Thinking about our shirt production business in Varanasi we some how ended up in a jeep with the owner of Glenary’s, the very same place we had spent on the internet and gazing out of the window with a fine pot of tea. It all felt quite colonial for a moment. Well she bought it from the British and ultimately is now monetising it as much as possible.
After we are kicked out of the jeep early and ushered into another share taxi to the station we make it early, only to find, as usual that the train is late. We end up waiting for 3 hours extra, on top of the 3 hours we had allowed ourselves as leeway. Great, another wait, not ideal in New Jalpaiguri station ,which is a real hell hole.
Laura experienced her saddest moment here, watching the madly intoxicated kids ranging from 5 ish to early teens. All of them were sniffing glue pretty much the whole time, but when they weren’t they looked gaunt and sad begging incessantly and never taking no as a no. I visited the train cafe and ate some rice/ Dal and subzi (veg) combo and followed another mans lead of giving my left overs to one of the boys peering in at the window. Not looking particularly happy with the food he still asked from 5 Rs! At one point a boy who was really high and flailing down the platform with a crazed smile found some chapati in the bin. He cheered and waved it in the air before taking it off to eat it. His friends came over to share in some of his prize, but the boy had none of it. The only bit he gave away was a large pinch that he gave to a stray dog. Laura was touched.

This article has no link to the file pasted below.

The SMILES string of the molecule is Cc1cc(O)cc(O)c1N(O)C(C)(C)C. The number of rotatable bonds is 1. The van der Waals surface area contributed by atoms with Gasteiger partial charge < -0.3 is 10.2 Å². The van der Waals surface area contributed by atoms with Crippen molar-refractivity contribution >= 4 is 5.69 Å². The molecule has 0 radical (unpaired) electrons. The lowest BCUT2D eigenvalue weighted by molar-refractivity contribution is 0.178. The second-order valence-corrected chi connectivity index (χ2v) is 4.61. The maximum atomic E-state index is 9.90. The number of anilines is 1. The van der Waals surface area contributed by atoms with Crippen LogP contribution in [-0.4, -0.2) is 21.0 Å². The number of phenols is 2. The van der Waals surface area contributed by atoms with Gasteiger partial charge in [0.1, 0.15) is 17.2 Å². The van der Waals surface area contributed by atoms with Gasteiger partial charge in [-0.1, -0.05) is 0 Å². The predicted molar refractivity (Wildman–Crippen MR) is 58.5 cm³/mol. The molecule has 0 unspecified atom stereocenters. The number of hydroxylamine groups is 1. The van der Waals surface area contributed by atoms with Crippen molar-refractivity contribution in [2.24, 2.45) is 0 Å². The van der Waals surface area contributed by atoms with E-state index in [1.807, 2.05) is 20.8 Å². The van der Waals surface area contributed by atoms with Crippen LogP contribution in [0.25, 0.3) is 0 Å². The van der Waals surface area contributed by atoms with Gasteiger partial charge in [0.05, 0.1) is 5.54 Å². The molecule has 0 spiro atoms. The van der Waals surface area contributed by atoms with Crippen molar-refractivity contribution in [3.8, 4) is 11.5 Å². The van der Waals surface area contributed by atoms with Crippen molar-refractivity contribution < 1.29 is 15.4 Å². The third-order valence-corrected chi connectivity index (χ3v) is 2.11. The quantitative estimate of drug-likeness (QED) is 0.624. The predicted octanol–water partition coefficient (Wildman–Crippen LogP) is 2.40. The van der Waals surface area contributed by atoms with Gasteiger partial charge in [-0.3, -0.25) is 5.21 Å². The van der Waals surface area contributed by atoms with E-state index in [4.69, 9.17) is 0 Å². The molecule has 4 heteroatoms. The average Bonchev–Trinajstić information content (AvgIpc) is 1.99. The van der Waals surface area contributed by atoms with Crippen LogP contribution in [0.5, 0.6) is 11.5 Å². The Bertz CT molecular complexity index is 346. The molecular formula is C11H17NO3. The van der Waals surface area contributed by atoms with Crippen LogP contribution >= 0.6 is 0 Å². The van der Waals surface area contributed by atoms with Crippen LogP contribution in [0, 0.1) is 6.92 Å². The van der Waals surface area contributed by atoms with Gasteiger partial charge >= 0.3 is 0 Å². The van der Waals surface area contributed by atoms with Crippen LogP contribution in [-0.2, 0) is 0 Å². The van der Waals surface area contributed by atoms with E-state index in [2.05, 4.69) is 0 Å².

Later that night we watched the kids gambling the small change that they had collected during that day, we guessed “to make it big”, in between breathing glue vapours from an old bag (see pic). This kid had just had something taken from him and was chasing an older kid…. not the things ‘normal’ children do. Later they curled up under the platform stairwell and smoked marijuana, as well as sneak up on a lady sleeping, flick her in the head before running off to avoid getting caught.